With the World Cup Qualifying to Brazil 2014 more than half way through, it’s already easy to mark three teams that were favorites to qualify from their groups as being in deep trouble – Uruguay in South America, Mexico in the North American final group stage and Turkey in Group D of the UEFA qualifying, falling behind Romania and Hungary while it’s impossible to catch up with the Netherlands.
Uruguay, South America
After reaching the semifinal of the 2010 World Cup and winning the Copa America in 2011, Uruguay emerged as the new force in South America, spearheaded by Luis Suarez and Edinson Cavani, creating one of the most fearsome attacking duos in global football. But the qualifying tournament which began with five undefeated matches, including beating Chile 4-0 and drawing in Paraguay took the wrong turn after the Olympic games. Uruguay came back to the qualifying with a 4-0 loss in Colombia, going six matches without a win, losing all of their away matches. Now, they might see Suarez suspended for a long time, and as they fall to sixth place in the qualifiers, with even Venezuela above them in the standings, a very rough finish against Colombia, at Ecuador and a final home match against Argentina will probably decide if this will be one of the most talented sides not to make the World Cup in quite some time.
Mexico, North America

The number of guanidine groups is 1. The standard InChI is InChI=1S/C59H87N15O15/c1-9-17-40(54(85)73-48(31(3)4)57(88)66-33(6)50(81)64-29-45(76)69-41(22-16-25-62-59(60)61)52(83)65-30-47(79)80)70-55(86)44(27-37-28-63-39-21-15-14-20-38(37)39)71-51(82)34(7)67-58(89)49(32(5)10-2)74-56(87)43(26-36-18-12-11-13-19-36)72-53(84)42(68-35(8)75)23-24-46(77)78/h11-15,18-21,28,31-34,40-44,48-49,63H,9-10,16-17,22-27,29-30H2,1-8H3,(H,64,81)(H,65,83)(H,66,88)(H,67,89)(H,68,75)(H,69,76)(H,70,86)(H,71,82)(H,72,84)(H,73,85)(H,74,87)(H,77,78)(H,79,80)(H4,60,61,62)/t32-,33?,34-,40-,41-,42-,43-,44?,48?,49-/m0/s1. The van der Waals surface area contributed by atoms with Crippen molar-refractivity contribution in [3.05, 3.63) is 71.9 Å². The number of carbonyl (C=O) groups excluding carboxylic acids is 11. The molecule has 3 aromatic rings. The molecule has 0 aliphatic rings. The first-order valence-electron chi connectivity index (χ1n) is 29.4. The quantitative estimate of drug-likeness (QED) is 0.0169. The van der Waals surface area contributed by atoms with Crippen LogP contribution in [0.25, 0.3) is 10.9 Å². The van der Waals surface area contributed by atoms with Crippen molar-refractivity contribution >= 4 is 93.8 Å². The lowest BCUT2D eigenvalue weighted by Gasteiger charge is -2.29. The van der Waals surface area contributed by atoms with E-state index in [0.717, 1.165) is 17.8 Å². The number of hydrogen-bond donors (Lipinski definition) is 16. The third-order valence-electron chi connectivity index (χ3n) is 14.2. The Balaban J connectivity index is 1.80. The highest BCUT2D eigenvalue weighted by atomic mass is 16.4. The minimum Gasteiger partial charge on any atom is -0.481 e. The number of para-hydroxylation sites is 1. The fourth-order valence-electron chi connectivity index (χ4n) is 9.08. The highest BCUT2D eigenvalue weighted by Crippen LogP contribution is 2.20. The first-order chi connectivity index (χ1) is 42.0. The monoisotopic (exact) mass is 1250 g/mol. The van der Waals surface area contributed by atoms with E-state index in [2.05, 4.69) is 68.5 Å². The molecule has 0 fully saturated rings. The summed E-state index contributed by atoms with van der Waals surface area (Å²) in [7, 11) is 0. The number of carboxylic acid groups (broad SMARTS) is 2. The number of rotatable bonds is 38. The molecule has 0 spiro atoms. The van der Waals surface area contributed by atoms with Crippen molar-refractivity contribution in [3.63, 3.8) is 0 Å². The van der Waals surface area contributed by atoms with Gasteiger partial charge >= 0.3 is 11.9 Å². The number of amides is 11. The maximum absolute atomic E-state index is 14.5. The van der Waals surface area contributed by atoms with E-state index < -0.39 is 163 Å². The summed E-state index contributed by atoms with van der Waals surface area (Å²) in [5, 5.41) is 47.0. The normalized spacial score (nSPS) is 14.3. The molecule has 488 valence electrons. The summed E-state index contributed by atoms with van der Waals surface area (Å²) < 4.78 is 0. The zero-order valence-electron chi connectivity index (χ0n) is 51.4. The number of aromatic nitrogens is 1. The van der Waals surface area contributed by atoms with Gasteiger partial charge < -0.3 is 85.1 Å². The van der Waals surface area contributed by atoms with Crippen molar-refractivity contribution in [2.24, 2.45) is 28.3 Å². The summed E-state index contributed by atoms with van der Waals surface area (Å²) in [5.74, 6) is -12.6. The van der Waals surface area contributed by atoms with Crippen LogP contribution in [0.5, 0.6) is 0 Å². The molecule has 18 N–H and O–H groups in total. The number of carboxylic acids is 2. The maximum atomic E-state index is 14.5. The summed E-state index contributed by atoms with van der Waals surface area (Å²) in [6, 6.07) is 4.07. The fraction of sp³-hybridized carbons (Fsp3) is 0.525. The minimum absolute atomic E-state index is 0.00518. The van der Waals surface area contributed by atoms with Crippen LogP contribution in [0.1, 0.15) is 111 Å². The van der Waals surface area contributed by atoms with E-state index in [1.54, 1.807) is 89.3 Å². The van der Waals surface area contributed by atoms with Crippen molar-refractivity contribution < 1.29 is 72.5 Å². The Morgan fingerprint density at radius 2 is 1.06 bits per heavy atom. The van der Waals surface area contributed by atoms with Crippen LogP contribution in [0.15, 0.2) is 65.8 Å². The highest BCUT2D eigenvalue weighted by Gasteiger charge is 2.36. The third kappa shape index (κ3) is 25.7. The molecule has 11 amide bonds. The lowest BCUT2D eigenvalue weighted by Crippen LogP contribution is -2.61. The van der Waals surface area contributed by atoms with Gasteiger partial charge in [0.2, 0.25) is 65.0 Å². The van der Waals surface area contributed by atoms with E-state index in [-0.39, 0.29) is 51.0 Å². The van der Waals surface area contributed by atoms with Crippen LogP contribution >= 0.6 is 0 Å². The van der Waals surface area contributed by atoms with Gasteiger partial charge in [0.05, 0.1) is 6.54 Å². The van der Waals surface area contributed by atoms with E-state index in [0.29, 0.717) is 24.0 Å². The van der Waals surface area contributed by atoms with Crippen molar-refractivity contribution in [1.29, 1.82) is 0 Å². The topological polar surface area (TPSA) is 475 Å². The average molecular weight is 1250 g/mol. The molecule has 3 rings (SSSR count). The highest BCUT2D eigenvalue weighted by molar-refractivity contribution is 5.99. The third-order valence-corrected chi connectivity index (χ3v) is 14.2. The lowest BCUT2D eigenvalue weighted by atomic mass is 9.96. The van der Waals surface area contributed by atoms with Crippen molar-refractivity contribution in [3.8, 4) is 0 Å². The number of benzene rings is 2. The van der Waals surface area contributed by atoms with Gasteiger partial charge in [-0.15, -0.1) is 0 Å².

The last time Mexico missed a World Cup was 1990, being banned for playing over aged players in youth competitions, causing suspensions for senior sides as well. The last time they failed to qualify was 1982. Since then, Mexico haven’t just qualified to every World Cup, they’ve never missed qualifying from the group stage. But as the rise of Honduras and the United States is continuing as continental forces, Mexico find themselves with a side that’s too European and struggles to score, ending their first three matches in the competition in draws: Two home 0-0’s and one 2-2 draw. While it’s hard to believe they won’t make it into the top 3 or even 4 (needing a knockout two-leg clash to make it), they still have to play in the United States, Costa Rica and the red hot and surprising Panama.
Being in a group with the Netherlands meant it was always going to be a battle for second place most likely, but the Turkish team, always filled with talent, is only fourth, with both Romania and Hungary above them in the chase for second. They’ve won only two matches out of the first six thanks to some awful defending, beating only Estonia and Andorra, while losing at home to Romania and drawing at home with Hungary. There’s no one that will argue about the side being the second strongest in the group, but something about the desparity in which they attack and the unraveling tactics each time tell you it’s not going to end well once again for a side that hasn’t been to the World Cup since 2002.